I think Rivera’s message is apparent: men in images the look less like masters of Detroit manufacturing machines than servants of Detroit manufacturing machines. One member of Detroit City Council described the murals as a “travesty on the spirit of Detroit.” Edsel Ford said, very diplomatically, “I admire Mr. Rivera’s spirit. I really believe he was trying to express his idea of the spirit of Detroit” (pg 167).
Thus, while Rivera beefed with both communists and capitalists at the time, this quotation applied as much to Rivera as to Detroit: “So both from above and below the disintegrating rays of Marxist thought prick the numb and flabby tissue of Detroit” (or Rivera) (pg 167).
Hopefully the preceding paragraphs reasonably colored the political environment of the 1930s- specifically, turmoil between capital and labor. If not, sorry, I proceed taking some things for granted.
One thing I’ll emphasize is Marxism’s assumption- almost like a religious prophecy- Capitalism was destined to fail. This may seem hard to imagine at first, but is it really?? Consider the bailouts we discussed. In a sense, capitalism has failed, and has been rescued by socialistic policy.
But let’s stick to the 1930s- a time before we knew war could (would) impel the States through the Great Depression, and long before we knew corporate welfare could (would) bailed us out of the 2008 financial crisis. Before then, only immense private wealth had bailed out the States (Andrew Carnegie, J.P. Morgan), and this situation was immeasurably worse (i.e. more expensive) by any attempted measure.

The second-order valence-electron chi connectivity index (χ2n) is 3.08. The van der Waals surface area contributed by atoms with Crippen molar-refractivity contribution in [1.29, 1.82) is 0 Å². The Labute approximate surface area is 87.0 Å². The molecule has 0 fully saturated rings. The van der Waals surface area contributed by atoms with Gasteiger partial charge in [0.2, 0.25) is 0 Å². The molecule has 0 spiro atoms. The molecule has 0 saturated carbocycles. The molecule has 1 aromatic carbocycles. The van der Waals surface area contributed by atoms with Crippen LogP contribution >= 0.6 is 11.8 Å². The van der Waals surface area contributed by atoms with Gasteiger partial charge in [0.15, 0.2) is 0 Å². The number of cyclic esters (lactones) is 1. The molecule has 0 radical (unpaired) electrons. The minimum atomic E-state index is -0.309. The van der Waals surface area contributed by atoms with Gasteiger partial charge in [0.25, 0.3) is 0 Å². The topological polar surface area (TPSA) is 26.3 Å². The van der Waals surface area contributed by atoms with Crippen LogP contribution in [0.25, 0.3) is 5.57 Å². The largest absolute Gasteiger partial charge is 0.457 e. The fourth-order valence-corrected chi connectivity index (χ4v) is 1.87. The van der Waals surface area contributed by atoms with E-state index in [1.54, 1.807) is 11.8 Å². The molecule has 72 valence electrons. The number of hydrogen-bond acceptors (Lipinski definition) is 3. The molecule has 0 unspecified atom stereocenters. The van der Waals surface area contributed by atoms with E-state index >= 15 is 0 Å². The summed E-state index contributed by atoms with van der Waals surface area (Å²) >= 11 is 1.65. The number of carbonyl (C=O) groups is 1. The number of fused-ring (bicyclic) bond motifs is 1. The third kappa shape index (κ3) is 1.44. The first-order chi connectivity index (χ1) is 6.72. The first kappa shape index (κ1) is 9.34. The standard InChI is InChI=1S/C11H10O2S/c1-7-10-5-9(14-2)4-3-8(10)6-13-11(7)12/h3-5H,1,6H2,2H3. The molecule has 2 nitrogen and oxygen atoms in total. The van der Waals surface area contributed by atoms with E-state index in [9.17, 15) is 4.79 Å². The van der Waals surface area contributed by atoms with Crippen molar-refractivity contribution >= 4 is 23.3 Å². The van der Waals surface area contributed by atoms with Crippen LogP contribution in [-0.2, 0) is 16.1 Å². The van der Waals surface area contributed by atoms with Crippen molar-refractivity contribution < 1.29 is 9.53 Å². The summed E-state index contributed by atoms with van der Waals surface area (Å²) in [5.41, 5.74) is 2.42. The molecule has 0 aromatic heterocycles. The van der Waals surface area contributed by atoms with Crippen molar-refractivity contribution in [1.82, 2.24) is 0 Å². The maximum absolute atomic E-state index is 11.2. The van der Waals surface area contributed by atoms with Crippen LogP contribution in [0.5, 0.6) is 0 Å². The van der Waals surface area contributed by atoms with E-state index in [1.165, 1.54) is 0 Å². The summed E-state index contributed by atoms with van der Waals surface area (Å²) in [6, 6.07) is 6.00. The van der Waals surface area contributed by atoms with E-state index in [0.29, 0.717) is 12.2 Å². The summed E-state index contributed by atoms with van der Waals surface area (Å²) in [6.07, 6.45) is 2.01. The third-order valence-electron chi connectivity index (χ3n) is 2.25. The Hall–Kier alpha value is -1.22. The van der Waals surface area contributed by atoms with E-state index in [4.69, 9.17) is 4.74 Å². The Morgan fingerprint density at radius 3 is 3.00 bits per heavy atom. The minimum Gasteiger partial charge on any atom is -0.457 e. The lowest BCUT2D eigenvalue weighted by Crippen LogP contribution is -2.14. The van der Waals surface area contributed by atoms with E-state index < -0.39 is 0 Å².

Imagine the extraordinary hopelessness and desperation of the people who seemed to face prolonged economic depression. Then, imagine the appeal of- on the one hand- socialism or- on the other- a charismatic leader who claimed he or she could fix everything- make everything great again!
If you don’t understand the 1930s, you don’t understand the antecedents of contemporary attitudes toward socialism, demagoguery and fascism.
In the essay Stalin, Trotsky, and Willi Schlamm, experience the perversion of socialism by Stalin- begin with political assassinations throughout the decade. In Trotsky’s Stalin, learn about the significance of autocratic leaders like Peter the Great, Ivan the Terrible, and Stalin to modern Russian politics. Wilson, paraphrasing Trotsky, says:
[T]he pettiest position in American involves a sphere, however narrow, in which the individual must make decisions for himself. The bank teller must decide himself whether or not he will cash your check, but in Russia he cannot decide; he has to appeal to the officials above him, and these appeal to higher officials. Everybody passes the buck, and it finally lands with Comrade Stalin[.] (pg 236)
It’s an exaggeration, but it characterizes- without parodying- the attitude of deference paid to leadership, one inculcated by a pedigree of fascistic national and local mafia leaders.
The essay Comrade Prince illustrates the completeness of the inculcation; it is a sketch of the Russian literary critic and historian D. S. Mirsky. He spent years in the UK, then returned to Russian in 1932 despite the precarious political climate. Undeniably, he was proud of his Russian heritage. At the request of authorities, he consented to renounce many of writings, and even ideas he espoused, during his time in the UK. He endured humiliation under the Stalin regime, including positions in remote outposts teaching Russian culture- he, a premier Russian intellect! Despite his renunciations, authorities did not trust Mirsky, who negotiated the oppressive Stalin regime (or tried to) until his death in a Siberian camp in 1939.
Wilson’s sketch of Mirsky is a sad one, but I believe it must brilliantly capture Mirsky’s essence- a fascinating and complex one. It reminds me of John Steinbeck’s essay about his friend Ed Rickett’s (for which this blog is named*), one of my favorites so-called “character studies.”
* Captain’s Log: A Steinbeck/Ricketts thing.
If you read nothing else of Wilson’s, I recommend reading Comrade Prince.